Sneakers: How an Everyday Item Turned Into a Cultural Icon


Humans really are such simple creatures. We wake up, we brush our teeth, throw on some clothes and head out the door. We all have our own routines, living in our own sliver of the universe. For some, picking out an outfit takes little to no time. For others, curating a look perfectly can consume their entire morning. Many (like myself) tend to wear the same shoes every day, using beat up white sneakers as a socially acceptable safety blanket. Others would never dare to wear some of their prized possessions outside. 

Pictured: Local artist enjoying the SneakerFest activities

As a sneaker lover myself, I attended RVA Fashion Week’s second annual Sneaker Fest this past October 7th at Richmond’s very own Black Iris Art Gallery. I went with an open mind, seeking out the community and culture that comes with sneaker lovers. The event included local artists, body painting, and all things sneakers! From what I saw, SneakerFest is the perfect chance for artists to showcase not only their creations, but their love for shoes and the community that comes with it.  During the art show, I interviewed an artist and sneakerhead to get more insight on the culture. Here’s what I found:

Pictured: @jaybordeax, artist and sneaker lover. 

Pictured above is Jay Bourdeaux, a creative director, local muralist, and sneakerhead. We had a quick chat with Jay to learn more about his passions and creative process. Bordeaux says that what inspires him for this particular event is the very essence of shoe culture. He says that “I actually went through my sneakers, and the one I found that I really wanted to paint was the True Blue 3s. You know when you have that one holy grail sneaker that you really love, that you fought for so long to get that shoe? This was one of those shoes for me. It felt like I was putting my experience and what I was going through as a young sneakerhead right there on my canvas. It’s that excitement when you open up the shoe box, and the shoes are just sitting in front of you.”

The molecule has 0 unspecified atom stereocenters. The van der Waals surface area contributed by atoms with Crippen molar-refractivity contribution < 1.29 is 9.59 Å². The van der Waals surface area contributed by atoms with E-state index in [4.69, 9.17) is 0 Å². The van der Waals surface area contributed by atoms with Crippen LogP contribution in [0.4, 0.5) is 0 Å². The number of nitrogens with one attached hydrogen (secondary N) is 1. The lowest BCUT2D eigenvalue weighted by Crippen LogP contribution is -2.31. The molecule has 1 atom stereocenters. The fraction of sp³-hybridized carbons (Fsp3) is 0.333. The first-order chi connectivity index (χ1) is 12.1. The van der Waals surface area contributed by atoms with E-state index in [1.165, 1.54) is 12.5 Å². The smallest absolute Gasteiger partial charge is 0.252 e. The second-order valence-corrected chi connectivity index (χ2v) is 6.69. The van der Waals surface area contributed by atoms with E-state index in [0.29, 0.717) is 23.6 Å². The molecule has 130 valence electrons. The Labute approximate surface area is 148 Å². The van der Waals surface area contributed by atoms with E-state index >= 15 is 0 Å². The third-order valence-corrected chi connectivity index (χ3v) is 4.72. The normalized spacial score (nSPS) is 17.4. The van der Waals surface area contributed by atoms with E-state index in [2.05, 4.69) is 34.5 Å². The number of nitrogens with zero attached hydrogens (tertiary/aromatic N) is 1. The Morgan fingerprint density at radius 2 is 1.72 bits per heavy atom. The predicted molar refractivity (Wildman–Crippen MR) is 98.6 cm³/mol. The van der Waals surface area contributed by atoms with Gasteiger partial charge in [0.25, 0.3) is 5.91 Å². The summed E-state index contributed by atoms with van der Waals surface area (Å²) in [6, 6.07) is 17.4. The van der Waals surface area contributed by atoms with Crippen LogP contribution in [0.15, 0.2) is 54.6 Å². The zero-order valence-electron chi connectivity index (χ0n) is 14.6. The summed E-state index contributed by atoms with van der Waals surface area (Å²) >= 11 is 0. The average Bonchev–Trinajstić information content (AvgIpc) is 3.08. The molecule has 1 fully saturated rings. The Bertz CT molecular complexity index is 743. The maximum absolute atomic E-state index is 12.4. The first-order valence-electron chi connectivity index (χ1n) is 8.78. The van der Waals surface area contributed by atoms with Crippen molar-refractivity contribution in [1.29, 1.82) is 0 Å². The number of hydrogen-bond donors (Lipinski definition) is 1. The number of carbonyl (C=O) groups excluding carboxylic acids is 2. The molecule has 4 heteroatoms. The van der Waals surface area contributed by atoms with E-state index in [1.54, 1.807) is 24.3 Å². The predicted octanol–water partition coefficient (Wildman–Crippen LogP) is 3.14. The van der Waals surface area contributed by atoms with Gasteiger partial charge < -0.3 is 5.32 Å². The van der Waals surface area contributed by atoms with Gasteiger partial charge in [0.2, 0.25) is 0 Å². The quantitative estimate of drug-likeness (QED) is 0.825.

Bordeaux is seen showing off said shoes in the image above, complimenting not only his outfit but his accompanying artwork. Bordeaux’s words really sat with me. His outlook on fueling his art with the feeling of working hard to save up for a pair of shoes feels so special to me. Growing up, I always saved my extra lunch money on a pair of sneakers. It almost feels like an accomplishment; working hard to save up and finally getting a brand new pair of shoes is such a rewarding feeling. I got that same feeling when I was talking to Jay. That’s the beauty of art, isn’t it? Meeting a complete stranger and having a personal connection to their creation. That was Bordeaux’s goal all along. He says in a final statement that “I want my pieces to make you feel emotional. I want to make the audience feel in-between, [like] there is an actual subject in front of you… and something that is straight abstract.”

Pictured: Jay Bordeaux’s main artwork on display, featuring the classic sneakerJordan 3 Retro, True Blue.
Pictured: Art viewer wearing home-made sneakers in protest of police brutality.

The idea that something used as an everyday necessity can be turned into artwork is such a beautiful thing that us humans do. We may be simple creatures, but for some, a pair of shoes can change their entire life.

Photography: Colin Nguyen & Sydney Koval